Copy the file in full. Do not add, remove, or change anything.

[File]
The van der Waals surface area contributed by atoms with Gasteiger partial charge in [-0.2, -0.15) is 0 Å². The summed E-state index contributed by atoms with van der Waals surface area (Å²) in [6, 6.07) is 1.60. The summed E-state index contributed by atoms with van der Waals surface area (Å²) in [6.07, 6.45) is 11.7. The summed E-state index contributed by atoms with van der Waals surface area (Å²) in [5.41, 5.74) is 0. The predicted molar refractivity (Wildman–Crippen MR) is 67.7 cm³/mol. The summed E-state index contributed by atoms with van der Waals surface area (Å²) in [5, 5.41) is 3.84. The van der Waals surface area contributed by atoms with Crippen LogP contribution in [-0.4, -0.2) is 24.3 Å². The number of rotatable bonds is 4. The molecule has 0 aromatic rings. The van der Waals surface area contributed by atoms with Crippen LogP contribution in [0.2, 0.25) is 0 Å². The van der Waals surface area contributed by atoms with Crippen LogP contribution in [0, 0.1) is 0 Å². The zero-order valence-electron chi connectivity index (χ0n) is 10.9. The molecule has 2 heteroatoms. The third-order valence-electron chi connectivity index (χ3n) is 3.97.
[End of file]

The van der Waals surface area contributed by atoms with Gasteiger partial charge in [-0.2, -0.15) is 0 Å². The summed E-state index contributed by atoms with van der Waals surface area (Å²) in [6, 6.07) is 1.60. The summed E-state index contributed by atoms with van der Waals surface area (Å²) in [6.07, 6.45) is 11.7. The summed E-state index contributed by atoms with van der Waals surface area (Å²) in [5.41, 5.74) is 0. The predicted molar refractivity (Wildman–Crippen MR) is 67.7 cm³/mol. The summed E-state index contributed by atoms with van der Waals surface area (Å²) in [5, 5.41) is 3.84. The van der Waals surface area contributed by atoms with Crippen LogP contribution in [-0.4, -0.2) is 24.3 Å². The number of rotatable bonds is 4. The molecule has 0 aromatic rings. The van der Waals surface area contributed by atoms with Crippen LogP contribution in [0.2, 0.25) is 0 Å². The van der Waals surface area contributed by atoms with Crippen LogP contribution in [0, 0.1) is 0 Å². The zero-order valence-electron chi connectivity index (χ0n) is 10.9. The molecule has 2 heteroatoms. The third-order valence-electron chi connectivity index (χ3n) is 3.97.